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Why RingCentral Stock Soared 24% in July

Beth McKenna, The Motley Fool

What happened

Last month, RingCentral (NYSE: RNG) stock popped 23.6%, according to data from S&P Global Market Intelligence. The S&P 500 returned 1.4% in July. 

Shares of the San Francisco Bay area-based provider of enterprise communications, collaboration, and contact-center solutions are up a whopping 69.6% in 2019, versus the broader market's 17.8% return.

Various images of people using technology to communicate and collaborate with a city in background.

Image source: Getty Images.

So what

We can attribute RingCentral stock's robust July performance in part to a continuation of its upward momentum that been driven by the company posting a long string of better-than-expected quarterly earnings results. 

There was also a specific July catalyst for the stock's rise: RingCentral's release of its second-quarter report, which included an increase in full-year 2019 guidance. On July 30, shares popped 11.1% following the release. In Q2, the company's revenue rose 34% year over year to $215.2 million, its GAAP (generally accepted accounting principles) net loss widened 10% to $0.11, and its adjusted earnings per share (EPS) increased 11% to $0.21, handily beating Wall Street's $0.16 consensus estimate.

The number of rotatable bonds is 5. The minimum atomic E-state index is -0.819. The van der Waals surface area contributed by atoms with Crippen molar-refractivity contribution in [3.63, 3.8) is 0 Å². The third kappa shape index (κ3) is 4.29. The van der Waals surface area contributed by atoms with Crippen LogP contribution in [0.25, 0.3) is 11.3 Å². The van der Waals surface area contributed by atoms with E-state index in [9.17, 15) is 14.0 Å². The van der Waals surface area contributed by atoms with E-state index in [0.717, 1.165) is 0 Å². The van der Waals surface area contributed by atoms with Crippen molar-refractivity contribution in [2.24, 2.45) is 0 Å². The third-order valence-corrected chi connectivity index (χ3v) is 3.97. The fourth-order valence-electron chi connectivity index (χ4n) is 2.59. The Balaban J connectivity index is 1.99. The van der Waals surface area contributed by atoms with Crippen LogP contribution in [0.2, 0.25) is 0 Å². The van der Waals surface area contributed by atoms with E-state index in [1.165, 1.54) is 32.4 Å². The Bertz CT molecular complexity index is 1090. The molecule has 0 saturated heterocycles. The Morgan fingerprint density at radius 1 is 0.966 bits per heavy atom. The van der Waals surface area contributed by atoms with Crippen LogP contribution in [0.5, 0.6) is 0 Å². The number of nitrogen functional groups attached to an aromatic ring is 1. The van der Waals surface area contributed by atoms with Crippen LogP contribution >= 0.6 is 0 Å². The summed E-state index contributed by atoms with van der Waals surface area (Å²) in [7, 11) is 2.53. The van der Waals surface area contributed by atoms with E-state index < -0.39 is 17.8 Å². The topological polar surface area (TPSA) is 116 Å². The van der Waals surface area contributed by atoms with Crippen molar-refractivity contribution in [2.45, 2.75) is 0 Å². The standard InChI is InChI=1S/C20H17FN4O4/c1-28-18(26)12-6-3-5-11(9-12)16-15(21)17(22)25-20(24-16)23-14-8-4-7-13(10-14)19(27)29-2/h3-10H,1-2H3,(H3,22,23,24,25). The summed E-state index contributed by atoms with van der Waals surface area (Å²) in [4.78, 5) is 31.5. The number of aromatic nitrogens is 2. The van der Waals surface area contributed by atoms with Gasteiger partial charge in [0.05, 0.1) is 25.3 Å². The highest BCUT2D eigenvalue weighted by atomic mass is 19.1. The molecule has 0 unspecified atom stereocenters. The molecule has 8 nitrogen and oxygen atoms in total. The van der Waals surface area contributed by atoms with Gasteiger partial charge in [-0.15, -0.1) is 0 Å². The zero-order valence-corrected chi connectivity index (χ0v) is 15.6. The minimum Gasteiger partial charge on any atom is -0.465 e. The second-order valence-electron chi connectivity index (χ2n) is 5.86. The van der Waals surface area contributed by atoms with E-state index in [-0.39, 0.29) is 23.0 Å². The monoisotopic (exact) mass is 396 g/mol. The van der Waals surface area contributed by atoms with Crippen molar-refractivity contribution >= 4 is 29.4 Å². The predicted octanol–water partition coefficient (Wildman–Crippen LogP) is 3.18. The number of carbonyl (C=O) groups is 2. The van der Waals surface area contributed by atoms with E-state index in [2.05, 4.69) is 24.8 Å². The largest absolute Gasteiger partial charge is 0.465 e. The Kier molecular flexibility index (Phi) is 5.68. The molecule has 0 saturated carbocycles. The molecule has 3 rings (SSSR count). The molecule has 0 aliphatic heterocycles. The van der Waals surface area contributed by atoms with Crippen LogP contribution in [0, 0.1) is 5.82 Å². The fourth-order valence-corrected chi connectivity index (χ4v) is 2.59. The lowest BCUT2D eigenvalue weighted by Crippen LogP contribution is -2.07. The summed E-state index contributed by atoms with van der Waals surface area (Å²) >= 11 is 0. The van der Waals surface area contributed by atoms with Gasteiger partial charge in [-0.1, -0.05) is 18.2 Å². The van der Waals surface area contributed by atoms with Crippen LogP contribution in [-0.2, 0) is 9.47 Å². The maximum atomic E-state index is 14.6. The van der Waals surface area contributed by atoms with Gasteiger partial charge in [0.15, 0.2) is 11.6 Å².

RNG Chart

Data by YCharts.

Here's the 2019 stock performance picture:

RNG Chart

Data by YCharts.

Now what

For 2019, RingCentral now expects revenue between $874 to $877 million, which at the midpoint represents growth of 30% year over year. Its prior outlook was for revenue of $862 to $866 million. The company guided for 2019 adjusted EPS of $0.77 to $0.79, approximately in line with 2018's adjusted EPS of $0.77. It previously expected adjusted EPS of $0.71 to $0.75.

Investors can almost surely count on 2019 adjusted EPS coming in higher than the company's outlook, as RingCentral routinely issues quite conservative guidance.


Beth McKenna has no position in any of the stocks mentioned. The Motley Fool has no position in any of the stocks mentioned. The Motley Fool has a disclosure policy.

This article was originally published on Fool.com